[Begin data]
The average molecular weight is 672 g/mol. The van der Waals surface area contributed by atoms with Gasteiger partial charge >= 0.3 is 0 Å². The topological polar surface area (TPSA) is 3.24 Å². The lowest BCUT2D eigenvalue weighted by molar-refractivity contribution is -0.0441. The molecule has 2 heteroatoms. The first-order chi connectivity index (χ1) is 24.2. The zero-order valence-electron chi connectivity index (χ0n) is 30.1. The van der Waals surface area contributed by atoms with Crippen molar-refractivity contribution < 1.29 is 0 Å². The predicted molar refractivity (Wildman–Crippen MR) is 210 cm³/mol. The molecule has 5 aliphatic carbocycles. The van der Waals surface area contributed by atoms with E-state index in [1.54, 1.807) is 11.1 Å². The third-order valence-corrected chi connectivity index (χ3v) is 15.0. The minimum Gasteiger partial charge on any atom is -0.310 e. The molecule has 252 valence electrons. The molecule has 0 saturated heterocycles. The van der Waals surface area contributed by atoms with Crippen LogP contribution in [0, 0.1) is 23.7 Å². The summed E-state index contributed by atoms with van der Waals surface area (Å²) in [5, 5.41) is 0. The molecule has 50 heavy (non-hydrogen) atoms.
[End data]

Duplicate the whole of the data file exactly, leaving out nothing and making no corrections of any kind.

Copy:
The average molecular weight is 672 g/mol. The van der Waals surface area contributed by atoms with Gasteiger partial charge >= 0.3 is 0 Å². The topological polar surface area (TPSA) is 3.24 Å². The lowest BCUT2D eigenvalue weighted by molar-refractivity contribution is -0.0441. The molecule has 2 heteroatoms. The first-order chi connectivity index (χ1) is 24.2. The zero-order valence-electron chi connectivity index (χ0n) is 30.1. The van der Waals surface area contributed by atoms with Crippen molar-refractivity contribution < 1.29 is 0 Å². The predicted molar refractivity (Wildman–Crippen MR) is 210 cm³/mol. The molecule has 5 aliphatic carbocycles. The van der Waals surface area contributed by atoms with E-state index in [1.54, 1.807) is 11.1 Å². The third-order valence-corrected chi connectivity index (χ3v) is 15.0. The minimum Gasteiger partial charge on any atom is -0.310 e. The molecule has 252 valence electrons. The molecule has 0 saturated heterocycles. The van der Waals surface area contributed by atoms with Crippen LogP contribution in [0, 0.1) is 23.7 Å². The summed E-state index contributed by atoms with van der Waals surface area (Å²) in [5, 5.41) is 0. The molecule has 50 heavy (non-hydrogen) atoms.